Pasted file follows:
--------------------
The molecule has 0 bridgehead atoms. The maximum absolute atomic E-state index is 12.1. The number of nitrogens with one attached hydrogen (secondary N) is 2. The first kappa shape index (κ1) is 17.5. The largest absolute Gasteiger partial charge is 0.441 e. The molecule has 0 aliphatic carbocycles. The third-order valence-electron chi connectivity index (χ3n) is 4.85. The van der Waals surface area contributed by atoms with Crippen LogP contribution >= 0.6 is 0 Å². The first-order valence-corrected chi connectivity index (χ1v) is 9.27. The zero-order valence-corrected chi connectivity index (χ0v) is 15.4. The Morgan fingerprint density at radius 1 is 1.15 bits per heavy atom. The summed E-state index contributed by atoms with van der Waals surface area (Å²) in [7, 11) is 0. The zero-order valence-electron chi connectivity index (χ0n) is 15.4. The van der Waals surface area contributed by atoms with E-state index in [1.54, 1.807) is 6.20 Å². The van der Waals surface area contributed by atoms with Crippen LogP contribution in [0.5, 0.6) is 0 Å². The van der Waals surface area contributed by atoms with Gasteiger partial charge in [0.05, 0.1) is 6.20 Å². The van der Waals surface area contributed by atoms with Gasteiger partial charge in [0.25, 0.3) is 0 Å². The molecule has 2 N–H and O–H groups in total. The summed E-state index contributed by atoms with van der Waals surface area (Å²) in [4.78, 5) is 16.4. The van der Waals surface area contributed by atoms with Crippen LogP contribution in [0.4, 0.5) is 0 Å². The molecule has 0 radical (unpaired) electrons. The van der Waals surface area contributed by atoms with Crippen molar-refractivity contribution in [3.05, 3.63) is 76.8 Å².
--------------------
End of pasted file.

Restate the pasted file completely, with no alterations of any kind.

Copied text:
The molecule has 0 bridgehead atoms. The maximum absolute atomic E-state index is 12.1. The number of nitrogens with one attached hydrogen (secondary N) is 2. The first kappa shape index (κ1) is 17.5. The largest absolute Gasteiger partial charge is 0.441 e. The molecule has 0 aliphatic carbocycles. The third-order valence-electron chi connectivity index (χ3n) is 4.85. The van der Waals surface area contributed by atoms with Crippen LogP contribution >= 0.6 is 0 Å². The first-order valence-corrected chi connectivity index (χ1v) is 9.27. The zero-order valence-corrected chi connectivity index (χ0v) is 15.4. The Morgan fingerprint density at radius 1 is 1.15 bits per heavy atom. The summed E-state index contributed by atoms with van der Waals surface area (Å²) in [7, 11) is 0. The zero-order valence-electron chi connectivity index (χ0n) is 15.4. The van der Waals surface area contributed by atoms with E-state index in [1.54, 1.807) is 6.20 Å². The van der Waals surface area contributed by atoms with Crippen LogP contribution in [0.5, 0.6) is 0 Å². The van der Waals surface area contributed by atoms with Gasteiger partial charge in [0.05, 0.1) is 6.20 Å². The van der Waals surface area contributed by atoms with Gasteiger partial charge in [0.25, 0.3) is 0 Å². The molecule has 2 N–H and O–H groups in total. The summed E-state index contributed by atoms with van der Waals surface area (Å²) in [4.78, 5) is 16.4. The van der Waals surface area contributed by atoms with Crippen LogP contribution in [0.4, 0.5) is 0 Å². The molecule has 0 radical (unpaired) electrons. The van der Waals surface area contributed by atoms with Crippen molar-refractivity contribution in [3.05, 3.63) is 76.8 Å².